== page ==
1929 - Rev. J.H. Gruver is employed as superintendent at a salary of $2,500 per year, plus a house, lights, water and fuel.

1936 - Dr. Smith dies at the age of 85. Dr. H.B. Dendy replaces him in leadership of the Home.

1947 - Dr. Harry Barkley is employed as Superintendent. The Home is incorporated in August and Dr. Dendy is named the first chairman of the board of trustees.

1958 - Donald C. McKenzie is employed as Superintendent. His tenure is the longest one in the organization's history.

1960 - Name changed officially to Presbyterian Home for Children of Black Mountain, NC, Inc.

1979 - A 75th anniversary celebration is held on campus.

1984 - "The Loving Way" campaign kicks off with the goal of raising $1.7 million for building improvements and the establishment of an endowment.

1993 - The Home is licensed by the North Carolina Department of Human Services, which allows the Home to accept children who are wards of the state. However, the Home remains a private agency.

1995 -Earl and Renee' Kreisa come as President and Associate Director of the Home.

1998 - The Home's children move out of the "modern fire-proof" dormitory built in 1923, and into four new family-style houses on campus. The children now live in a homes staffed by married couples with other boys and girls of varying ages.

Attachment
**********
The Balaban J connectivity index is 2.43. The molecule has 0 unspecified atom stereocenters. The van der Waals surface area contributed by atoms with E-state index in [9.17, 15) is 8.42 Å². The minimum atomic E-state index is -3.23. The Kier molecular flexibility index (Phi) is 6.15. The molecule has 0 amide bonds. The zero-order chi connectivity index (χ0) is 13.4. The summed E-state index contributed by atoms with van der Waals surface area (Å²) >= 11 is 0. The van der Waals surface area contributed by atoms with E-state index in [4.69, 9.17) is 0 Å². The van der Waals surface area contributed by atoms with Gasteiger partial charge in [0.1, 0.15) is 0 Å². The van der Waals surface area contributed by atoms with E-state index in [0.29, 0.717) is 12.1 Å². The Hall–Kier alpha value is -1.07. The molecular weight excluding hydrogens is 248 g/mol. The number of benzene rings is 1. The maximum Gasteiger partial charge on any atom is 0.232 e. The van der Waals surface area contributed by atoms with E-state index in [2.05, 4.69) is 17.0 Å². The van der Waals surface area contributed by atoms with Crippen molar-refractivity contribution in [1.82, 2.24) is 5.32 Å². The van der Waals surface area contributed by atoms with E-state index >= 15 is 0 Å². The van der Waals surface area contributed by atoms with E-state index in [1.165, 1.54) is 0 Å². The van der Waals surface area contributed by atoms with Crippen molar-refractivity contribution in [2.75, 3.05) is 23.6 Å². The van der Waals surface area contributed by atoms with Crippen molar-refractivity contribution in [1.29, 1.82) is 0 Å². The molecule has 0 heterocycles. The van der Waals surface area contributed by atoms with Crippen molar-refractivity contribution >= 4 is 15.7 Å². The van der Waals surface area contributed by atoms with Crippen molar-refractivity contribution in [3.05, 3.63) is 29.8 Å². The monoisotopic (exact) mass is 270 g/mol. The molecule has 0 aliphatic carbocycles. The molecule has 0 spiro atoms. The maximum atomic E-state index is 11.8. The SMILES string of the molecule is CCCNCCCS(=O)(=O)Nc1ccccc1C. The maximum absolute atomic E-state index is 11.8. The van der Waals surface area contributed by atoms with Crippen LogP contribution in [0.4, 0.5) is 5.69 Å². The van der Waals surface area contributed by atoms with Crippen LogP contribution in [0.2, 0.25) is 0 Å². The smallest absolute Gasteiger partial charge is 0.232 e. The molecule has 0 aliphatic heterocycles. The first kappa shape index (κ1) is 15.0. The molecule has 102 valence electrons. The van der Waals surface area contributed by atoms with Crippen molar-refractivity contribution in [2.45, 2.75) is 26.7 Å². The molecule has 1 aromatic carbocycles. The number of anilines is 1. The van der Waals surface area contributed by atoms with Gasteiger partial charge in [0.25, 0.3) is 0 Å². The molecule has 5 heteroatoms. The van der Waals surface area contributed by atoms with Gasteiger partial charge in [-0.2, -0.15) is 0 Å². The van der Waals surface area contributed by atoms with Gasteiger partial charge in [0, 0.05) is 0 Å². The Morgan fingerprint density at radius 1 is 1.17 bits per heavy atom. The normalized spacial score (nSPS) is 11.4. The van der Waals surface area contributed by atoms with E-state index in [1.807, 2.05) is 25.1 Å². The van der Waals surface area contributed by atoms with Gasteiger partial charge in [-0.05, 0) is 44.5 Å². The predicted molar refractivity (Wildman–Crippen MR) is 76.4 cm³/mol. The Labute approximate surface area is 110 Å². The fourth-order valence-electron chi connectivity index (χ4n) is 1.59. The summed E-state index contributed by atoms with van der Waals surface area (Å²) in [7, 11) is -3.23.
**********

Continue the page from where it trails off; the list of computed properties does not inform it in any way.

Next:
2004 - The Home celebrates 100 years of caring for children and families in need.

2005 - Tom Campbell is hired as President following Rev. Kreisa's retirement.

2006 - The Home embarks on its "Second Century of Caring" campaign to raise $4.8 million-half to go to capital improvements including an Independent Living Apartment Building and half to grow the endowment.

2008 - In December the Ray Campbell Independent Living Village is opened to provide housing and support for youth who have earned a high school diploma or GED and want to pursue a post secondary education.

2009 - The Home is licensed as a family foster care placing agency.

2011 - Name officially changed to Black Mountain Home for Children, Youth & Families to better represent the range of services offered.